Due to those asset divestments and the lackluster performance of the upstream segment of Shell, the duration of its reserves has steadily declined for six consecutive years, from about 12 years in 2013 to 7.9 years in 2019. This lifetime of reserves is much worse than the industry average of about 11 years and Shell should do its best to improve its performance in this metric in the upcoming years in order to secure a smooth production profile.
Due to the high cyclicality of the energy sector, which is caused by the dramatic swings of the oil price, it is extremely hard for energy companies to maintain multi-year dividend growth streaks. As a result, Exxon Mobil and Chevron are the only two dividend aristocrats in the energy sector. While Shell is not a dividend aristocrat, it certainly has an enviable dividend record, as it has not cut its dividend since World War II. In addition, thanks to the recent correction of its stock price, it is now offering a nearly 4-year-high dividend yield of 7.4%.
When a stock offers such an exceptionally high yield, the market usually signals that the dividend is at risk. Moreover, Shell has paid the same dividend for 24 consecutive quarters. This signals that either the company is somewhat struggling to maintain its dividend or it does not see promising growth prospects ahead.
However, the free cash flows of Shell are sufficient to cover the dividend by a wide margin. In 2019, Shell enjoyed free cash flows of $20.1 billion, which were higher than the annual dividend payments of $15.2 billion. Moreover, Shell expects to generate free cash flows of $28-$33 billion this year and thus achieve a dividend coverage ratio of about 2.0.
It is also worth noting that the decreasing share count, which results from the excessive share repurchases of Shell, reduces the financial burden of the dividend on Shell. To provide a perspective, the annual dividend payments of Shell fell from $15.7 billion in 2018 to $15.2 billion in 2019 thanks to the reduced share count of Shell. As the company has another $10 billion in its share buyback program, which can reduce the share count by 5%, the financial burden of the dividend is likely to decrease further.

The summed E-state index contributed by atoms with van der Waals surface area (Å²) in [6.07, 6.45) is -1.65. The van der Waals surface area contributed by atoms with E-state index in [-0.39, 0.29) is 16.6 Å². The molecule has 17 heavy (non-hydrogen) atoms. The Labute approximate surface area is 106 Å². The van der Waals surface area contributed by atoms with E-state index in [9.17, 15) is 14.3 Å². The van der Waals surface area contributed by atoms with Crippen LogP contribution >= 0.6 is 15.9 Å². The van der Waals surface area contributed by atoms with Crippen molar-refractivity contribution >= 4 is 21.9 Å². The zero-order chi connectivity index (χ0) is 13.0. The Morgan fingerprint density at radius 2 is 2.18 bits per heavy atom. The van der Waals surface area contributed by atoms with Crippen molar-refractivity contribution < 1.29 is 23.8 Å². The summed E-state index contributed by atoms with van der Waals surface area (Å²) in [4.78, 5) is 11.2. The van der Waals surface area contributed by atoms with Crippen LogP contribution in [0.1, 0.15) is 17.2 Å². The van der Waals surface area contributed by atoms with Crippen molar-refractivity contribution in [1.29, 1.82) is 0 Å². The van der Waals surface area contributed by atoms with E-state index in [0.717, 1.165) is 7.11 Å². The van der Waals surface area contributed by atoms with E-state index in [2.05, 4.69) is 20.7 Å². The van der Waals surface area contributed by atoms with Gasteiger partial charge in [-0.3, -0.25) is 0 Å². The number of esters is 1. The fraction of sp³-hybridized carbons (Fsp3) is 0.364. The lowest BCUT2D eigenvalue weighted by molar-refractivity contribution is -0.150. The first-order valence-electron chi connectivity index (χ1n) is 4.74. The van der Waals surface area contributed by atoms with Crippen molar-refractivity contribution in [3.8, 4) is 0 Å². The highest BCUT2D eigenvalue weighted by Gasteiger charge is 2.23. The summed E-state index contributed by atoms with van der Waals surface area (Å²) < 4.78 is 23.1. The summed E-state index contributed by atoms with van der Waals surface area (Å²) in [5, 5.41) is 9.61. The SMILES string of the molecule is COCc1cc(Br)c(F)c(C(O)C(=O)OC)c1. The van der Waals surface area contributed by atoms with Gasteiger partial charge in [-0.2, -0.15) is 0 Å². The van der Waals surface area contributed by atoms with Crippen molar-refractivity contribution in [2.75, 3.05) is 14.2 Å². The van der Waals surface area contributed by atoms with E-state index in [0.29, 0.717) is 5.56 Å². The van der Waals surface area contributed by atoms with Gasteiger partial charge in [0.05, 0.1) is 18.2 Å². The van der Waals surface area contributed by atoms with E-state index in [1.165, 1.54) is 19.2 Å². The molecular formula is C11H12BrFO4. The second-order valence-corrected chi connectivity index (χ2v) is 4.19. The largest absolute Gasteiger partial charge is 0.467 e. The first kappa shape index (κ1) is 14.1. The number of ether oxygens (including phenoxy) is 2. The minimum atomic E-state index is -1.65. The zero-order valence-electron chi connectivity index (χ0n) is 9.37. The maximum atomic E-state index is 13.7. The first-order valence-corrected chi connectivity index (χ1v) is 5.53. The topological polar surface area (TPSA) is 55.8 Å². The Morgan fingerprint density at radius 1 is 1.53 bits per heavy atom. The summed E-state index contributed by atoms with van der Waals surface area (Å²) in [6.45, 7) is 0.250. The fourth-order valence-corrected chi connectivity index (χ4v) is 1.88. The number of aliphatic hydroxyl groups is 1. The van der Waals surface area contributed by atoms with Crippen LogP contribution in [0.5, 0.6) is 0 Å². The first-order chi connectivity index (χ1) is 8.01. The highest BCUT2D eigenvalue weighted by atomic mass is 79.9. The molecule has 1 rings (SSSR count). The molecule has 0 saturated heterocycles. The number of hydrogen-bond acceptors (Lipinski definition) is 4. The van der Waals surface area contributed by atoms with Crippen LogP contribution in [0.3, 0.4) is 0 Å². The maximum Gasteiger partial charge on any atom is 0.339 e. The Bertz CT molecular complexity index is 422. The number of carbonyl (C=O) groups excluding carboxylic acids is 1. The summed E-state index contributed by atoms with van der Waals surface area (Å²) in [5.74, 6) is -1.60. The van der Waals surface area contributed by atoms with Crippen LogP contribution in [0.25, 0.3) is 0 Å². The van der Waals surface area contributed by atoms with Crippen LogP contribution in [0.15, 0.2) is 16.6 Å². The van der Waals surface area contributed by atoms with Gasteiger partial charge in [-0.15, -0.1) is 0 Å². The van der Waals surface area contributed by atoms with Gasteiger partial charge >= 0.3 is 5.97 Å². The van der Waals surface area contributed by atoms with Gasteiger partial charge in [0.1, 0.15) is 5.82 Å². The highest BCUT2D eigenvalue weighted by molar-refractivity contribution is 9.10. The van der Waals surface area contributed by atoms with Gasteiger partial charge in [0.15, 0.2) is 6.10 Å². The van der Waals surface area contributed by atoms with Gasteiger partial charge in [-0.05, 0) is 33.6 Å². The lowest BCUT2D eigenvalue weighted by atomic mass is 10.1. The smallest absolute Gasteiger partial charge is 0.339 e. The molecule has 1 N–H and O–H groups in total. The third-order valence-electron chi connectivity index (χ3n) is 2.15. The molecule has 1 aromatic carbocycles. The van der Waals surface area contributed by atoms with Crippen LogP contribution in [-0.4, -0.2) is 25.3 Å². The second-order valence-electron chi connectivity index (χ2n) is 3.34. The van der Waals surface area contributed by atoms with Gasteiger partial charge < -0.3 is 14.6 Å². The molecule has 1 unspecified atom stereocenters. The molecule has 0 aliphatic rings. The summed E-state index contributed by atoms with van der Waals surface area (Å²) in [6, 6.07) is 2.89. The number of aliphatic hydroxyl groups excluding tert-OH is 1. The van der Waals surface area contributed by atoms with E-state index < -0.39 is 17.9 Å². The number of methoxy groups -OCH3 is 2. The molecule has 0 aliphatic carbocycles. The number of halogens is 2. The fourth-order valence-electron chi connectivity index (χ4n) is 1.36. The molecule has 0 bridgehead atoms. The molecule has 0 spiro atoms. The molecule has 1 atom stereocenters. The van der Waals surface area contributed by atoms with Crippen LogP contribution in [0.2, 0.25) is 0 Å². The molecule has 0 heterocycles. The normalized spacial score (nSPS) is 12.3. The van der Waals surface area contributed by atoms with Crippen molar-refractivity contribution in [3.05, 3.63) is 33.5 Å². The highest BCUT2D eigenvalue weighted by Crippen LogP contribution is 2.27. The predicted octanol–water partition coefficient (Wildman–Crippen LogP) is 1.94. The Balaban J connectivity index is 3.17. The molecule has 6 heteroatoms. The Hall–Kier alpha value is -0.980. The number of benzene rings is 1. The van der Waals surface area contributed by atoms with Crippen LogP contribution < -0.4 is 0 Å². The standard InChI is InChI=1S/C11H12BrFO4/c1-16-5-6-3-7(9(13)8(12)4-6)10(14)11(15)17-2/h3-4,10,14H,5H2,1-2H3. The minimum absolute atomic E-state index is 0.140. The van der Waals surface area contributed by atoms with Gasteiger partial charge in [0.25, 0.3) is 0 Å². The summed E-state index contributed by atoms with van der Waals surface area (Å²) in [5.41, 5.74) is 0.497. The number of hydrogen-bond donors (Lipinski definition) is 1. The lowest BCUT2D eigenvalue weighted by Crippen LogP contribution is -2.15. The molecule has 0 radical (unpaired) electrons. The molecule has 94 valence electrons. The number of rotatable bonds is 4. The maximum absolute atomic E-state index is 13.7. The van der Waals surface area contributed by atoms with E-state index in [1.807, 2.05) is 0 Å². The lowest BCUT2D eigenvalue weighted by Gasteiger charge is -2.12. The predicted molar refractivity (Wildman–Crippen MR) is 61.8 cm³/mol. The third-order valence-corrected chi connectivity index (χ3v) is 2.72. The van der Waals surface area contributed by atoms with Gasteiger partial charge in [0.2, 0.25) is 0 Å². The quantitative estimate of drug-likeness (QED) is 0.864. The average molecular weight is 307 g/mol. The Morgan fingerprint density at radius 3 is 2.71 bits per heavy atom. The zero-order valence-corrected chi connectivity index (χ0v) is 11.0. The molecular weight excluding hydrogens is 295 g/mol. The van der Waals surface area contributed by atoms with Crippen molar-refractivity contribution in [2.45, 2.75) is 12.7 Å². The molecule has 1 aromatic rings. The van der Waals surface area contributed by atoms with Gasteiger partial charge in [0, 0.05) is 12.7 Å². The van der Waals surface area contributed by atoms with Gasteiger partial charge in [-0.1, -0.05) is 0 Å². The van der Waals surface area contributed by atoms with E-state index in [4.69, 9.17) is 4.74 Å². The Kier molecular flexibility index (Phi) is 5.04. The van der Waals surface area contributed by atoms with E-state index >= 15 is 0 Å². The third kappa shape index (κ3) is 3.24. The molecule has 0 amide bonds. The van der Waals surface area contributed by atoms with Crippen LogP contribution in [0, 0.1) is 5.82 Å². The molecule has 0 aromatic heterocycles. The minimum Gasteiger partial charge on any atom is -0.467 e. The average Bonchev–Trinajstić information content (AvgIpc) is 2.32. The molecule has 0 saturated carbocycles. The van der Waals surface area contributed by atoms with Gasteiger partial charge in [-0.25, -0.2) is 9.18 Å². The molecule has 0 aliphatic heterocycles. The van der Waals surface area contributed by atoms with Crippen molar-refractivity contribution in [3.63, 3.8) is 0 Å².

To cut a long story short, the free cash flows of Shell seem to be sufficient to cover its dividend by a wide margin for the foreseeable future. On the other hand, Shell should drastically improve its reserve replacement ratio and return to production growth mode in order to secure its dividend in the long run.
In contrast to most of its peers, Shell has failed to grow its production in the last two years. The oil major has also failed to replenish its oil and gas reserves in the last six years and hence it now has the shortest lifetime of reserves in its peer group. On the bright side, thanks to the indiscriminate sell-off of the entire energy sector, which has resulted from the coronavirus, Shell is currently offering a nearly 4-year-high dividend yield of 7.4%. As the oil major enjoys ample free cash flows, the dividend can be considered safe for the foreseeable future. Therefore, those who purchase the stock at its current price are likely to be highly rewarded, particularly if the oil giant improves its upstream performance in the upcoming years.
Disclosure: I/we have no positions in any stocks mentioned, and no plans to initiate any positions within the next 72 hours. I wrote this article myself, and it expresses my own opinions. I am not receiving compensation for it (other than from Seeking Alpha). I have no business relationship with any company whose stock is mentioned in this article.